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Interview with ASKO KALLONEN, A&R at BMG/Helsinki Music Company - August 28, 2006

"We were driving in Santa Monica with palm trees and the sun listening to that heavy, kind of doom metal song called ĎWhen Love and Death Embraceí for two minutes and then I had to take it off and said, ďNo, it doesnít work here,Ē

picture ... comes Asko Kallonen's insight into the difference between Finland and America.

Kallonen (Top position on HitQuarters' Top 20 A&R Chart - No.7) signed and internationally broke Eurovision winners Lordi (Top 10 Germany), and rockers HIM (No.1 Germany, Top 10 UK, Top 20 US).

He talks to HitQuarters about the rise of Finnish music, the benefits of housing all business aspects under one roof, and how to promote monsters!

How did you enter the music industry?

I was actually working as a musician about 20 years ago. Then I was a radio DJ for 5 years. After that the head of BMG called me and asked me if I wanted to start as a domestic A&R. That was like 13 years ago. He was the MD of BMG and gave me freedom to do what ever I wanted. Thatís how I kind of learned to do A&R.

How did the connection to the BMG person come up?

He knew me from some other people and from the radio. He had been listening to my shows and was asking around about me. People knew me from being a musician and being in radio.

BMG Finland didnít have a local A&R at the time and he was thinking to hire somebody who has already been working as an A&R but then he had the nerves to hire somebody that is not in the industry itself. He wanted to bring in new blood.

What happened in the first years?

I had my first gold record a year after I was hired and had a quite successful row after that. I got some really good artists. One of these bands was a trendy dance pop band which sold I think 5 times gold records in Finland. Then I signed HIM.

How did you find HIM?

Through a demo they sent me in spring 1996. It was a ruby cassette where there was only badly drawn letters that said HIM. I thought itís a kind of a Christian band. It was wrapped in a paper with a very bad picture of ugly guys. I was almost skipping the lousy cassette because I didnít have a cassette player with me. But I went to another room where there was a cassette player and listened to it.

The second song was their version of Chris Isaacís ĎWicked Gameí. It sounded fantastic. I thought, ďWhat the hell is happening? Why are these guys doing this kind of version of this song?Ē It was a superb idea. They nailed that song in their own style, which was unexpected. I immediately called the singer Ville Valo and asked him if they had a record deal. We met and his first question was, ďCan I smoke here?Ē

How long did you work with them before the first single came out?

Actually we released the EP of that cassette. We reproduced it in a studio but those four songs were all the songs they had at that time. We released it in autumn 1996. A national Finnish broadcasting companyís youth channel started to play ĎWicked Gameí immediately and local video channels started to show it.

The song was so popular that at first we were not supposed to do any video for the band. But the local video channel wanted to have one so the guys hired one lousy video camera, went to the park, and shot it by themselves. Then they showed that video all autumn. It cost 200 euros for the fee of renting the camera.

Why did the big stations jump on it in the very beginning?

Because it was a brilliant version. The band made it their own song because the original is a moody Country/AOR song. HIM showed their own style in that song. It was a suitable song for the radio because all the radio people knew it. Ville Valo made it actually tell a different story. I think all cover versions should do that.

Did the record company push it somehow in the beginning?

No. We made I think 2000 copies and sent a CD to one or two radio stations, which were supposed to play it. Then they played it, we put it in the stores and people bought it. It was like, ĎIt sounds good, lets put it out and see what happens.í We released it when they had a gig in the Tavastia Club in Helsinki where they now have every New Year their own show. We organised an EP release party and nobody showed up.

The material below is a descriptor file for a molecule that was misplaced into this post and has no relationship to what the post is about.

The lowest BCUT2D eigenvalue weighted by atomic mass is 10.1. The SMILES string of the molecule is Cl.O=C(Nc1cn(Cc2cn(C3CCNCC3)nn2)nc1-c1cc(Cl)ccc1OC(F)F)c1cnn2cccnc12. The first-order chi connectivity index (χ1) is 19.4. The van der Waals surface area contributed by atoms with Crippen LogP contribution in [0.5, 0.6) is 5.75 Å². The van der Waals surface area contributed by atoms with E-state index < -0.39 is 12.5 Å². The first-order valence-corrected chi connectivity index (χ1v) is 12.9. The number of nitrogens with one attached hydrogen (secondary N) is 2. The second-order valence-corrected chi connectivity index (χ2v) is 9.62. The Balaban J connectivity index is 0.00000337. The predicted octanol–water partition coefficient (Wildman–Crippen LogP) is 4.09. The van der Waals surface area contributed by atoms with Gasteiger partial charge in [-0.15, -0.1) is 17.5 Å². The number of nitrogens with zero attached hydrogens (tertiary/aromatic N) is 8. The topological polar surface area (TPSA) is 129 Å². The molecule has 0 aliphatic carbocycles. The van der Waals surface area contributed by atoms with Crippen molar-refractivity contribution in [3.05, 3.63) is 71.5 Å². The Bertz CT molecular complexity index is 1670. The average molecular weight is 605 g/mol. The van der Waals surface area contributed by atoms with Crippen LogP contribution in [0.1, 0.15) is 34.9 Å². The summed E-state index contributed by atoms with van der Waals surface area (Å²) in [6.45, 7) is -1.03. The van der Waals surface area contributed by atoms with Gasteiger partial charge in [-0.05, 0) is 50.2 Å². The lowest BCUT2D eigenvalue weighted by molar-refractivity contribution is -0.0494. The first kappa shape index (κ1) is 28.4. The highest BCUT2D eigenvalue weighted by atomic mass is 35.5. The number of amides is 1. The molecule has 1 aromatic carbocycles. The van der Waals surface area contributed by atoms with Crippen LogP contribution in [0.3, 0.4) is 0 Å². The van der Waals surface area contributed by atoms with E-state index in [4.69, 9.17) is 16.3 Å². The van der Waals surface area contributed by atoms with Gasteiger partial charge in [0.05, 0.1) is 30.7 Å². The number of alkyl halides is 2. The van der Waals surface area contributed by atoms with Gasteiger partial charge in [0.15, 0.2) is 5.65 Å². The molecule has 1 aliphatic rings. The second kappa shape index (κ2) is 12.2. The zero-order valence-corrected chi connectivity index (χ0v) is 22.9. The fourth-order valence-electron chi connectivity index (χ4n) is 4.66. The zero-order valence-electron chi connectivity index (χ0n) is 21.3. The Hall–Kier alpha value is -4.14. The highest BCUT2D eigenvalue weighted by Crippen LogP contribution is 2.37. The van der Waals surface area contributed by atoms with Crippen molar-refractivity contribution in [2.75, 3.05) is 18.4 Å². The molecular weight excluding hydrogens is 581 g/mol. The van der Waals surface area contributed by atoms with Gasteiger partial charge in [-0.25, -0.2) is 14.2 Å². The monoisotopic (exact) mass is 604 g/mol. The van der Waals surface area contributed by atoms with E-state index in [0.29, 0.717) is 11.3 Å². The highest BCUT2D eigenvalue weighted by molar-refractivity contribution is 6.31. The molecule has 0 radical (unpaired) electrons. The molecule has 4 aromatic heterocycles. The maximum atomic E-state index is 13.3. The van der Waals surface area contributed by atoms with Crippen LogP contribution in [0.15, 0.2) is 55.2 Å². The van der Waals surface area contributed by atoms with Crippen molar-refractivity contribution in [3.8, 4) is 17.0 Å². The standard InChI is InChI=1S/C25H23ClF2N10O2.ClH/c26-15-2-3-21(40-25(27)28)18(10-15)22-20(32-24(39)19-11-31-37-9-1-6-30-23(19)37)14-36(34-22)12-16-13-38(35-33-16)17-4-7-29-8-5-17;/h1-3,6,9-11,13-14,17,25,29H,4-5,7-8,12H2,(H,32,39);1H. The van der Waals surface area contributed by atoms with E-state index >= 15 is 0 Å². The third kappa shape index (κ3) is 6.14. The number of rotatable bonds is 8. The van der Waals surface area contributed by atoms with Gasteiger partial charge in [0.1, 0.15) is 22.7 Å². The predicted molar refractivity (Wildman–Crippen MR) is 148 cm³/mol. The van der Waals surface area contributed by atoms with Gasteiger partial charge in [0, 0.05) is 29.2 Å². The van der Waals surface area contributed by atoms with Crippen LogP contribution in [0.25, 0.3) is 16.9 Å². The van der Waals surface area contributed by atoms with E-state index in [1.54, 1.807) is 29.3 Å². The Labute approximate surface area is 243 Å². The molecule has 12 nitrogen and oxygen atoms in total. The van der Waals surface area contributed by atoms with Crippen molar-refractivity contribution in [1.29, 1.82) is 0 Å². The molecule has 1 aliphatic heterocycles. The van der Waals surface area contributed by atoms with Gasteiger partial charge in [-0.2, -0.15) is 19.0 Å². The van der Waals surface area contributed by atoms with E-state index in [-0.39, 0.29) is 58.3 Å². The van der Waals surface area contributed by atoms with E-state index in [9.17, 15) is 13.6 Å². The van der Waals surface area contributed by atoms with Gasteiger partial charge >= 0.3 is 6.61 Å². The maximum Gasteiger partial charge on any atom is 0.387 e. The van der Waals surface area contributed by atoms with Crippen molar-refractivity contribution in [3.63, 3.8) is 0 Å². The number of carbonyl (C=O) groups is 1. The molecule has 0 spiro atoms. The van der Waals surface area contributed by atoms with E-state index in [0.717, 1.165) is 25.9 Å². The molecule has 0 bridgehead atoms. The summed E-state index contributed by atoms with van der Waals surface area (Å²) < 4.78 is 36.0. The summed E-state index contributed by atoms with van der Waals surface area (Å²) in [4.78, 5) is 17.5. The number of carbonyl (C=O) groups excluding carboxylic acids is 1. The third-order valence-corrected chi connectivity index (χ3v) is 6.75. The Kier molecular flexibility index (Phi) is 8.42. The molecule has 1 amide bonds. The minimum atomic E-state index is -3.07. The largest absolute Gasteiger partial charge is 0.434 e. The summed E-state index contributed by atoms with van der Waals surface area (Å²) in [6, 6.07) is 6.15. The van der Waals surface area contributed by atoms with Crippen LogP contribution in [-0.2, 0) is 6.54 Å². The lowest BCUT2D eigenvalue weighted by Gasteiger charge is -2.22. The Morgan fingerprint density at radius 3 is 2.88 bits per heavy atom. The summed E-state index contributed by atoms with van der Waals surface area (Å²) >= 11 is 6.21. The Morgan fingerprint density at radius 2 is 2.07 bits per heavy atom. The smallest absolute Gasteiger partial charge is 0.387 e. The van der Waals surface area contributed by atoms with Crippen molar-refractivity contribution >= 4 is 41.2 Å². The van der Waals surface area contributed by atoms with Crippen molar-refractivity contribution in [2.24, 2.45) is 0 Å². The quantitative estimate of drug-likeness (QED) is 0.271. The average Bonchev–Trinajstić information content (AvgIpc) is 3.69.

What made them break internationally?

The hit single ĎJoin Meí, of course. But besides that, they had the right record company behind it, which was Gun Records in Germany. I donít think a major company would have broken them there. They pitched the song for the movie The 13th Floor. It was a big happening in Germany and HIM had the title track so it became a No.1 in Germany in January 2000. That was when all the other countries jumped in.

How was the connection to the German label made?

They had a Finnish band on their label and came to a show where HIM was supporting them. By that time they said they are interested in the band but they should come back if they have more material and the album finished. That was when HIM released the EP.

A year later that I sent the album to the head of Gun Records Wolfgang Funk and his response was immediate and he wanted to see the band. Then they came to see the band in Finland and after three songs he said, ďYeah, lets make a deal, this band is great.Ē

Do you think Finland is a good place for a band to start from?

Yes I think itís pretty good. Itís a much easier market compared to the UK or the US. We donít have that much competition like in other countries where the whole music business culture is much more fragmented and sophisticated.

You really need to struggle much more to get a single or gig reviewed or a record deal at all. Itís much easier to get noticed in Finland. This is a small country and a small business here. Iím talking in a global scale.

Did your work change after the HIM success?

The HIM success was happening at the same time when Bomfunk MCís and Darude were successful. So it was three different hit acts from Finland in Europe. After that it became a lot easier to get songs listened to by major record companies in Europe. Thatís the most important thing. After 2000 people started to take Finnish music more serious.

How did you find Lordi?

I signed Lordi in 2002 and A&Ríd the first album which made gold then platinum. We had a big hit with ĎWould You Love a Monster Man?í The second album was much more difficult because everybody thought this was already done once. Then came the Eurovision. By that time I already had my own company. Because when Sony and BMG merged I left with the MD and started a new company, Helsinki Music Company.

When you signed Lordi, did they have the same style like today?

Definitely. They never played unmasked.

For the first record, did you look for songs for them or did they write their own material?